The size of the government is too large. Why should the country have 36 ministers, 109 senators and 360 House of Representatives members? The Oronsaye report noted there are at least 49 agencies that perform functions similar to other agencies. What are they doing? Each year, we spend 70 per cent of the budget on recurrent expenditure. Consumption does not lead to development, only capital budgeting can. The Oronsaye Commission’s report recommended the abolition of 38 agencies and merger of 52 other agencies. If this report had been implemented, the country would have saved over N862bn between 2012 and 2015. However, the report has not been implemented while more agencies seem to have been created.

Also, there are some poorly articulated and ill-advised policies and programmes through which public funds are unnecessarily drained. These can be found in a number of abandoned projects in all nooks and crannies of the country. Cases of overpriced contracts cannot be ruled out also as a source of leakage of public funds. We have seen a number of ex-political office holders being brought before the court of law by the Economic and Financial Crimes Commission and some have even been convicted on account of misappropriation and misapplication of public funds.

Some members of the institute still seek to get certifications from foreign accounting bodies such as the Association of Chartered Certified Accountants in the United Kingdom, especially when they seek to work abroad. Does it mean ICAN’s certificate is inferior to its foreign counterparts’?

This comes under what we call reciprocity. It is very normal that some people would want to relocate from Nigeria, especially to areas where there are high-profile jobs. Because we are members of IFAC, our examinations are of high standards, to the extent that we are now having handshakes with other professional bodies abroad like in England and Wales. We have exchanged syllabi with these bodies and our members are being accepted into such foreign bodies. It is not about inferiority, but it is about reciprocity to enable our members to have access to high-profile jobs abroad.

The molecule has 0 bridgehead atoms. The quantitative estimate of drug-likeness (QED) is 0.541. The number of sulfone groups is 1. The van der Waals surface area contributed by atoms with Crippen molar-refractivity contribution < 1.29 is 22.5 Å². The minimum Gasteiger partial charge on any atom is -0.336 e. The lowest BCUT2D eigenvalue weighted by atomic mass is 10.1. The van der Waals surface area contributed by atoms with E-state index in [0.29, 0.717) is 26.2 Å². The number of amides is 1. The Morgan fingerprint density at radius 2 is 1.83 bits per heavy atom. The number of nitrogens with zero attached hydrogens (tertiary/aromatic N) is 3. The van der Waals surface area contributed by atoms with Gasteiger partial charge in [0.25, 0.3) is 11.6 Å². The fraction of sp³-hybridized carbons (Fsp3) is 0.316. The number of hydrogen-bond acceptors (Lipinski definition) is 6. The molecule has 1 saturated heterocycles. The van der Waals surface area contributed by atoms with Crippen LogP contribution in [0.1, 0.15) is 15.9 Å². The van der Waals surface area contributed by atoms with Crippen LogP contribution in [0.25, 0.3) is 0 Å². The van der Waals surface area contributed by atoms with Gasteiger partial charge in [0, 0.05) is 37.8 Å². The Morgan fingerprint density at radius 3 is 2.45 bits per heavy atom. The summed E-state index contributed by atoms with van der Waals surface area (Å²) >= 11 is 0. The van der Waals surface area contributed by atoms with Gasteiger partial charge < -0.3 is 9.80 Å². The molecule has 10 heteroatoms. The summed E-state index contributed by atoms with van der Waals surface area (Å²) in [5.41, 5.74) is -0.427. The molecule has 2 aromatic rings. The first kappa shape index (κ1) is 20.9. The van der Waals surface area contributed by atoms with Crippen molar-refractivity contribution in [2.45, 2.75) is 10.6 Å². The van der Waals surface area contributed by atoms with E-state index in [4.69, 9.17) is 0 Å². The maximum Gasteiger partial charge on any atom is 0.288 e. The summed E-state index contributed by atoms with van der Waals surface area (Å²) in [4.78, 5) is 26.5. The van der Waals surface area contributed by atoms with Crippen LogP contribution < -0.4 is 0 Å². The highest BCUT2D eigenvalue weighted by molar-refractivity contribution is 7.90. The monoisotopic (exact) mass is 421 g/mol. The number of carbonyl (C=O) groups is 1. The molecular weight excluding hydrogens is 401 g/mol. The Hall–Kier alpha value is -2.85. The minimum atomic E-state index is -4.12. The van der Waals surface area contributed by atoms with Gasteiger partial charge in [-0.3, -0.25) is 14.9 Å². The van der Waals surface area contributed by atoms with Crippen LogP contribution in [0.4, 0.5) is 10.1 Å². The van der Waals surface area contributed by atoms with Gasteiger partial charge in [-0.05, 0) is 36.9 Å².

Meanwhile, embracing foreign certifications also has to do with Nigerians’ fondness for foreign goods and services even when there are better local alternatives. As you know, this is not peculiar to our profession but it cuts across all sectors, products and services. The desire for the UK counterpart of ICAN certificate has little or nothing to do with standards. Indeed, our syllabus aligns with the requirements of the International Educational Standards and Guidelines issued by the International Accounting Education Standards Board. This is however without prejudice to the peculiarities of the Nigerian business landscape.

In addition, ICAN joined 11 other professional bodies to found the International Federation of Accountants, the body that regulates accountancy profession in 125 countries of the world. Our standards and practices are benchmarked on IFAC’s standards and guidelines. Our standards are therefore comparable with those of our peers anywhere in the world. We operate in a global environment and so Nigerian youths also desire to have a flavour of what happens out there. We do not begrudge them because we currently conduct examinations in the UK and Cameroon and have district societies in Canada, United States, Malaysia, UK and Cameroon. It is a global world of competition and we are up to the task.

There have been some misgivings about the Federal Government’s approach to fighting corruption, especially as some believe it’s one-sided. As an institute, what do you think about the anti-graft war?

The anti-corruption war is not something that should be restricted to the government to fight, it is a battle for everybody and we cannot be talking of a one-sided anti-corruption war when we’ve had a particular set of people in charge of the treasury. However, there is the need to strengthen the machinery of the government in fighting corruption. Lots of high-profile cases have been lost due to non-diligent prosecution. ICAN would want to collaborate with the government in capacity building, particularly in the area of forensic investigation. The government has tried to put some initiatives in place, but with the cooperation of some bodies like the Nigerian Bar Association, there will be speedy execution of cases. More importantly, in the political terrain, we have a lot of people who are genuine in serving the people, so if we can all work together in bringing people who are genuinely interested in saving this country, the better it will be for all of us.

As a country, we’ve always had problems with budget design and implementation. What do you think is the way forward?